Following its release, POME takes up to three days to cool to room temperature, by which time, the various bacteria and microbes would have completed a major portion of the acetonegesis phase (production of acetate from carbon dioxide), meaning that the next phase, i.e. methanogenesis can commence. Methanogenesis is the phase in which the anaerobic-type bacteria will act on the organic content in the wastewater to reduce the organic content, at the cost of releasing methane gas and carbon dioxide into the atmosphere.
Since the methane and carbon dioxide is produced biologically, the common term used for these gases is “biogas”. Biogas can be harvested and used as an alternative fuel source since methane is highly combustible. The amount of biogas produced can easily supply renewable energy (RE) power of up to 3MW/hr, which is enough to supply electricity to 1,000 homes. Many such projects have been successfully implemented and Tenaga Nasional has been offtaking the electricity generated from biogas.
It is no surprise then that many palm oil mills are seeking such opportunities to participate in the RE program, which is overseen by Sustainable Energy Development Authority (SEDA) a governmental body created to streamline RE activities in Malaysia.
Of course there may be some palm oil mills which are too remote or far away from electrical power lines and population centres which would need their own power. Therefore, an option for these mills is to compress the biogas (known as “CBG”, or Compressed Biogas), and then transport the biogas to industrial users to replace fossil fuels such as light fuel oil, medium fuel oil or diesel.
The cost to implement this is substantially higher than the biogas-to-power plant, but the returns are still attractive, especially in view of the government’s decision to gradually remove the subsidies for natural gas. In the foreseeable future, many palm oil mills will implement the CBG method, to cash in on additional revenue from the sale of the biogas.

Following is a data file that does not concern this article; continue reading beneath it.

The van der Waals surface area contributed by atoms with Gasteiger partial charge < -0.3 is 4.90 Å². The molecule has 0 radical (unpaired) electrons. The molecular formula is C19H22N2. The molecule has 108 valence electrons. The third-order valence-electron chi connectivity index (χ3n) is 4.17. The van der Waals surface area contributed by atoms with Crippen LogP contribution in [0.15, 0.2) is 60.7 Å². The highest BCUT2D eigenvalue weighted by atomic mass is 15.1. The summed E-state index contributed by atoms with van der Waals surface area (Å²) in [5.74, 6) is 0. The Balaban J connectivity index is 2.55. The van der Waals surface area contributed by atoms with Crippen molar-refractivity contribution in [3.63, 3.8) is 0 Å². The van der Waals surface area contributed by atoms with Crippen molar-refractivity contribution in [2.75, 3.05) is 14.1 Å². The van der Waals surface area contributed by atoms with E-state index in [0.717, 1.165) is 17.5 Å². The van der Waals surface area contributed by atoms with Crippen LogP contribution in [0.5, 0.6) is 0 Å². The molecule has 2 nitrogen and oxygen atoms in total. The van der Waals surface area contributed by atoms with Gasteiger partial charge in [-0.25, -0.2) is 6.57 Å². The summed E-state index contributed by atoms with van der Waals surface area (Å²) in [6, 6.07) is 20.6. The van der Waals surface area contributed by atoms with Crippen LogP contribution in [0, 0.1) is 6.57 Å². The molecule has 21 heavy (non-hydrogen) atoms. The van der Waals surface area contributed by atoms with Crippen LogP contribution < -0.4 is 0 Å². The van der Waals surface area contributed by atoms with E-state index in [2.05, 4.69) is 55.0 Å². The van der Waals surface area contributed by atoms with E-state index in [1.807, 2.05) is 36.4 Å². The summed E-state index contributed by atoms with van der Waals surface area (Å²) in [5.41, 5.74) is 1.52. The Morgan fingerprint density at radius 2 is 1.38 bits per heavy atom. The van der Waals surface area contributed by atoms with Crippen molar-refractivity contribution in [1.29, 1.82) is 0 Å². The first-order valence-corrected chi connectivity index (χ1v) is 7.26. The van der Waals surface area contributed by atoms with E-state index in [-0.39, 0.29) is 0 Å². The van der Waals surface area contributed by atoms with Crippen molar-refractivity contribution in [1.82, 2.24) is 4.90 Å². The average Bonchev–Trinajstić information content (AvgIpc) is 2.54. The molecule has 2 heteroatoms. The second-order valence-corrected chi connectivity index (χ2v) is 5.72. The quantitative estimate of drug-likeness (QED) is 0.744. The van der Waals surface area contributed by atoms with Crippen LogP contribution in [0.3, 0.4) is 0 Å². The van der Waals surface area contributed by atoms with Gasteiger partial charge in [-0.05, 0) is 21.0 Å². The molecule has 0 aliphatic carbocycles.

Science, technology and innovation will continue to improve over the course of time, and with the right implementation, the waste from palm oil mills, which was once considered to be a nuisance, is fast becoming an important source of revenue for the palm oil industry. With human ingenuity, who knows what new products derived from the waste of palm oil mill are waiting to be discovered?
 https://issuu.com/besustainablemagazine/docs/besustainablemagazine-issue_0 (“Malaysia’s Biomass Potential” – page 33)
About the Author:
Raymond Cheah is the Chief Operating Officer (COO) of Green Lagoon Technology Sdn Bhd (GLT), and has been involved in the renewable energy sector for the past seven years. Having graduated as a civil engineer in 1996 from Universiti Teknologi Malaysia, he had been involved in several major building projects in Malaysia, before founding GLT with two other like-minded partners. He has worked with owners of palm oil mills to extract the most out of POME, with recent successes in selling renewable energy to the national grid from the company’s two 1MW/hr biogas-to-power plants in Pahang. He is a firm believer in the younger generation, having employed a team of young engineers and ‘dreamers’ like himself, and entrusting them to bring the company forward. To find out more about Raymond, visit his SciMy profile at http://www.scientificmalaysian.com/members/raymondcwc/